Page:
The telecom giant Huawei’s relations with the West have long been dogged by concerns that its remarkable economic success selling affordable consumer gadgetry has hidden a secret and darker mission as a hi-tech spying tool of Beijing.
Its frequent denials of close links to the ruling Communist Party have failed to convince to western intelligence officials, private companies and government officials amid continuing unease that its technology could allow unauthorised access to national networks by the Chinese government.
The UK telecoms firm BT on Wednesday was revealed to be the latest firm prepared to act on those concerns with a plan, first reported in the Financial Times, to bar Huawei 5G equipment from its core network.
“In 2016, following the acquisition of EE, we began a process to remove Huawei equipment from the core of our 3G and 4G mobile networks, as part of network architecture principles in place since 2006,” a BT statement said. Peripheral parts of Huawei technology will, however, remain.
Australia and New Zealand also announced this year that they would not allow Huawei to be involved in building next generation 5G systems in their countries.
New Zealand's intelligence minister Andrew Little said: “It's not about the country, it's not even particularly about the company, it's about the technology that is proposed.”
US media reports have suggested Washington is urging its allies to avoid Chinese technology networks amid fears they could be used for espionage.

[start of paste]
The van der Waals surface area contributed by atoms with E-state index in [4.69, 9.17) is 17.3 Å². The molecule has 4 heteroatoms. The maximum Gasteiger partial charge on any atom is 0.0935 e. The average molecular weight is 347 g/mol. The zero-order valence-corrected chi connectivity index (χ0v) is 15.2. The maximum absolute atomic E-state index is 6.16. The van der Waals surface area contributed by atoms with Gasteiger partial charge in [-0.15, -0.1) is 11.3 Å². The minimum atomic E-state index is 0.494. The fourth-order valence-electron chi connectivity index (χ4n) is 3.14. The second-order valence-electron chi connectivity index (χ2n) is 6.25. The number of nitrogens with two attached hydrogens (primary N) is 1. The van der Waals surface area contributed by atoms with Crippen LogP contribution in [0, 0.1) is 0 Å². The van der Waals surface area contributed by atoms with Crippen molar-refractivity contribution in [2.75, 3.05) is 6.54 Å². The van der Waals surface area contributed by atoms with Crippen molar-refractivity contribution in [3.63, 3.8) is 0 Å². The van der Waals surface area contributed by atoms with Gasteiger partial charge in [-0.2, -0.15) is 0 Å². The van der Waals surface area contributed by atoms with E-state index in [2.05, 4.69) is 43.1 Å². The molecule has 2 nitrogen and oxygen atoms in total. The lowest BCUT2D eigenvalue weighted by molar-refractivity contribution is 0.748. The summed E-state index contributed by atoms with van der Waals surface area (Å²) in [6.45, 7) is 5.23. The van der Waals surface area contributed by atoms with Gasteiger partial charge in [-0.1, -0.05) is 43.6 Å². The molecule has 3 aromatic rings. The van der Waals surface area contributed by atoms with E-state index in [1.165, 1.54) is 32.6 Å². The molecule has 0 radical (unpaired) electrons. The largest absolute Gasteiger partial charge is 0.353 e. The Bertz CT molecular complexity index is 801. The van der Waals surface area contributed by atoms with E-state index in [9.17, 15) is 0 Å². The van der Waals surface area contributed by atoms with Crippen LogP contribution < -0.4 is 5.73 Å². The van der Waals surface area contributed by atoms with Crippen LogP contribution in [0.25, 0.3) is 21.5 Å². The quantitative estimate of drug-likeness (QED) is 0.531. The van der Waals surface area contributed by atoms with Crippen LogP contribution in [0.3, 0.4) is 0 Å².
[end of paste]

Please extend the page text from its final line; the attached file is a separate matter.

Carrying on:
In a rare public speech on Sunday, the chief of the UK’s foreign intelligence service MI6 also expressed his concerns over companies such as Huawei too.
Quoting a November report to the US Senate, Alex Younger said Beijing could "force Chinese suppliers or manufacturers to modify products to perform below expectations or fail, facilitate state or corporate espionage, or otherwise compromise the confidentiality, integrity, or availability.
"We need to decide the extent to which we are going to be comfortable with Chinese ownership of these technologies and these platforms in an environment where some of our allies have taken a quite definite position.”
The Senate report by the United States-China Economic and Security Review Commission found “significant departures” between US and Chinese privacy policies and the rules on user data.
For instance, Huawei’s user agreement says: “The data may be transferred to or accessed from other jurisdictions which are outside of the country where you use Huawei’s products or services. These jurisdictions may have different data protection laws, or such laws may not even exist.”
Apple makes no such disclosure, the report said.
In February, the heads of the US’s major intelligence agencies warned a senate committee of the dangers of using Huawei products, as well as Chinese company ZTE. In 2017 the latter was fined for exporting technology to Iran and North Korea, in violation of sanctions.
FBI Director Chris Wray said their deep concerns about the risks of firms “beholden to foreign governments” to obtain “positions of power inside our telecommunications networks.”
It could give such entities the ability to “maliciously modify or steal information… conduct undetected espionage,” he added.
Despite this, Huawei’s often reclusive chairman Ren Zhengfei, who joined the Communist party in the late 1970s and formerly was a member of the People’s Liberation Army, has always said none of his team had or would spy for China. Executives for the firm have always insisted they are not a threat to the UK or its western allies.